• A 360° group picture was taken after lunch, and then people split up into the working groups for the afternoon or started hacking in the UofO Henderson residence.
  • Benedict and Allan both attended the OpenZFS working group, lead by Matt Ahrens. He presented the completed and outstanding work in FreeBSD, without spoiling too much of the ZFS presentations of various people that happened later at the conference.
  • Benedict joined the boot code session a bit late (hallway track is the reason) when most things seem to have already been discussed.
  • BSDCan 2018 — Ottawa (In Pictures)
  • iXsystems Photos from BSDCan 2018

##News Roundup
###June HardenedBSD Foundation Update

We at HardenedBSD are working towards starting up a 501©(3) not-for-profit organization in the USA. Setting up this organization will allow future donations to be tax deductible. We’ve made progress and would like to share with you the current state of affairs.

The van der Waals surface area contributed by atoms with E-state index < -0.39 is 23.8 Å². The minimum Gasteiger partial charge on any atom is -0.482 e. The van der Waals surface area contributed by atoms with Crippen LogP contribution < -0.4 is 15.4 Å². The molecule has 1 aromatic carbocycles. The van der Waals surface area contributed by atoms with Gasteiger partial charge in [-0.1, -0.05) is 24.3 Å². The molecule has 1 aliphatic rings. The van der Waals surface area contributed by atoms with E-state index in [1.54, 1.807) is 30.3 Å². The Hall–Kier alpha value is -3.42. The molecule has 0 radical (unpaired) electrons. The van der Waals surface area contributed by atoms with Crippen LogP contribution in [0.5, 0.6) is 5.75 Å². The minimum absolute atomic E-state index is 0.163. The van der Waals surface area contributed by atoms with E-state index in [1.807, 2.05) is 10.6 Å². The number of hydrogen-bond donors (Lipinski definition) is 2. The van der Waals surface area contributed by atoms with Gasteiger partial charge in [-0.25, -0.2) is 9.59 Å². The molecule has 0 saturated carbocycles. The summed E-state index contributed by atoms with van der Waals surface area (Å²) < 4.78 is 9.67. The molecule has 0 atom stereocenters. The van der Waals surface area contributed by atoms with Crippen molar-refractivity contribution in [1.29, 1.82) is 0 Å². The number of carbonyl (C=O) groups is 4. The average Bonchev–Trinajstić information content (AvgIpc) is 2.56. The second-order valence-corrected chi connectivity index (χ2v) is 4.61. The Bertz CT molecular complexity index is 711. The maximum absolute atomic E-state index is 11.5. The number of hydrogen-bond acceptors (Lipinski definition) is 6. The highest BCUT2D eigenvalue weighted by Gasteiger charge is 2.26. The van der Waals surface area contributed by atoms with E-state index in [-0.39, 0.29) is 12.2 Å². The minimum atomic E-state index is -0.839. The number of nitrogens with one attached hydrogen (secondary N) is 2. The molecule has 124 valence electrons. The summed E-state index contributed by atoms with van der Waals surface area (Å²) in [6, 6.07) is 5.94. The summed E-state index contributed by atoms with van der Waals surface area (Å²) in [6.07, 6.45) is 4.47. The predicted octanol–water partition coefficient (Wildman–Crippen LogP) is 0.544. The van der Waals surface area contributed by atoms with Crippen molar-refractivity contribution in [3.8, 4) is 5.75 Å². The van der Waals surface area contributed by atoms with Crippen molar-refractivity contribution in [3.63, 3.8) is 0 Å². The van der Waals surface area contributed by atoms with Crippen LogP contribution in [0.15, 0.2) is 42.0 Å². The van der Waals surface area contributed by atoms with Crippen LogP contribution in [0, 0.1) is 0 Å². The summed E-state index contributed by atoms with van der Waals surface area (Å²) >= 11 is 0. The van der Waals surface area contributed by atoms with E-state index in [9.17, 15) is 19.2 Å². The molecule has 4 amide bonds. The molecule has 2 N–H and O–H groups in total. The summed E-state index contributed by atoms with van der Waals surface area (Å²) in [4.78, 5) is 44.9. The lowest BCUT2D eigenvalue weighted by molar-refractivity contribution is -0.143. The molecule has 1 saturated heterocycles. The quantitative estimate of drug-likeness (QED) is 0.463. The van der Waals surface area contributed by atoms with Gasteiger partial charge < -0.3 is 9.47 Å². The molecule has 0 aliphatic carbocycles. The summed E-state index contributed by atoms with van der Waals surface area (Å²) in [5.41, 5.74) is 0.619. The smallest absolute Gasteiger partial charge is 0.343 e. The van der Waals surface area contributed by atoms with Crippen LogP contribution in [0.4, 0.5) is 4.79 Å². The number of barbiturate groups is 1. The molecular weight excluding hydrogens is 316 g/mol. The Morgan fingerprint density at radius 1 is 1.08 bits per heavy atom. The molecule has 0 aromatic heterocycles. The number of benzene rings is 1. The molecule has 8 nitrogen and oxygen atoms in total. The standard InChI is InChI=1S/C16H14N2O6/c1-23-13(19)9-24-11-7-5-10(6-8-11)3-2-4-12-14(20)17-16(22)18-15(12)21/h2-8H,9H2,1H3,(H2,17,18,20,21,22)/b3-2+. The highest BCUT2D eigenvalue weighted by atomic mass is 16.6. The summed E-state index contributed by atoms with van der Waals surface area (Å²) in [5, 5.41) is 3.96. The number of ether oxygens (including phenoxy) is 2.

We have identified, sent invitations out, and received acceptance letters from six people who will serve on the HardenedBSD Foundation Board of Directors. You can find their bios below. In the latter half of June 2018 or the beginning half of July 2018, we will meet for the first time as a board and formally begin the process of creating the documentation needed to submit to the local, state, and federal tax services.

Here’s a brief introduction to those who will serve on the board:

  • W. Dean Freeman (Advisor): Dean has ten years of professional experience with deploying and security Unix and networking systems, including assessing systems security for government certification and assessing the efficacy of security products. He was introduced to Unix via FreeBSD 2.2.8 on an ISP shell account as a teenager. Formerly, he was the Snort port maintainer for FreeBSD while working in the Sourcefire VRT, and has contributed entropy-related patches to the FreeBSD and HardenedBSD projects – a topic on which he presented at vBSDCon 2017.